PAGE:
Quark yoghurt in comparison to other yoghurts shines. The protein content is high, 10g per 100g in the natural yoghurt and 8.7g in the strawberry flavoured. The sugar content is 3g per 100g in the natural and 6.1g in the strawberry. The sugar content is very low compared to other brands of flavoured yoghurt, without using artificial sweetener. A small amount of cane sugar is used for sweetening. The table below shows a brand comparison (correct as of April 2017)

Why does the high protein and calcium level matter? Many Australian’s don’t get their recommended daily intake (RDI) of calcium.

Females 19-51 years RDI =1000mg

Female 51years + RDI =1300mg

Men 19-69 years RDI = 1000mg and

Men 70+ years RDI = 1300mg.

Rokeby’s quark yoghurt has around half the RDI of calcium for adult Australian’s.

507mg of calcium per tub for the natural Rokeby Farms quark yoghurt

436mg of calcium in the strawberry Rokeby Farms quark yoghurt

Calcium is important for maintenance of strong bones and teeth.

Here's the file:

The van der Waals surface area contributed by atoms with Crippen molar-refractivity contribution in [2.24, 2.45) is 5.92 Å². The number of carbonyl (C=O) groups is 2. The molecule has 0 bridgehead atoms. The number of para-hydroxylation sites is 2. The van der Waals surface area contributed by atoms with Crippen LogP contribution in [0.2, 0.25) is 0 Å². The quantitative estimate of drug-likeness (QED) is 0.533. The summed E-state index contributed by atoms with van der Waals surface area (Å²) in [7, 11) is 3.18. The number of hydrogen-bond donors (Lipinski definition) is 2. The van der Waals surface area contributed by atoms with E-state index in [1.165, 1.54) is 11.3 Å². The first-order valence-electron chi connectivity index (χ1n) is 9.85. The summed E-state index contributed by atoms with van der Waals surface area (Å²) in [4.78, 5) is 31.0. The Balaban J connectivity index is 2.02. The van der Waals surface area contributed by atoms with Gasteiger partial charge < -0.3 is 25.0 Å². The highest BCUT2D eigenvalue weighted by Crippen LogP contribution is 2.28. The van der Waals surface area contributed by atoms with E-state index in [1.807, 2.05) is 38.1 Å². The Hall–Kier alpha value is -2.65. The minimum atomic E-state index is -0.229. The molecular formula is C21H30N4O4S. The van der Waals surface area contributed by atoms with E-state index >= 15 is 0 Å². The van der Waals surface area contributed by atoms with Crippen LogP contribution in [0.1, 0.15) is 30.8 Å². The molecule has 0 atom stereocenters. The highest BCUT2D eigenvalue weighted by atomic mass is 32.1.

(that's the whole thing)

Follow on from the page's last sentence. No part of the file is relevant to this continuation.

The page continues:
Protein is important for all age groups, particularly the older age group to maintain muscle mass and repair. As we age the amount of protein we need increases as our body becomes less efficient at utilising it. The quark yoghurt packs in the protein with around 17g per tub. It is a great way to get in protein at breakfast or for a snack when protein maybe on the light side. Protein is best utilised by the body if it is spread out throughout the day. For sports people and growing children quark yoghurt is a quick way to boost your protein intake for a snack, pre or post exercise.

For people with diabetes or raised blood glucose levels the high protein and low sugar levels make it a great snack. The protein can also help keep you feeling full for longer.

Try quark:

- with a dollop on your breakfast cereal, on a jacket potato, instead of cream, in soup or a smoothie

- add to baking in muffins or cakes

- spread on your toast or a sandwich, smashed with avocado or in a dip

Enjoy this new product, a different experience particularly for those that may not have liked yoghurt before, give it a go!

Rokeby’s quark yoghurt is available at Woolworths supermarkets nationwide.

Rokeby Farms:

Instagram @RokebyFarms | Facebook @RokebyFarms


Eating for optimal energy

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This is a sponsored post.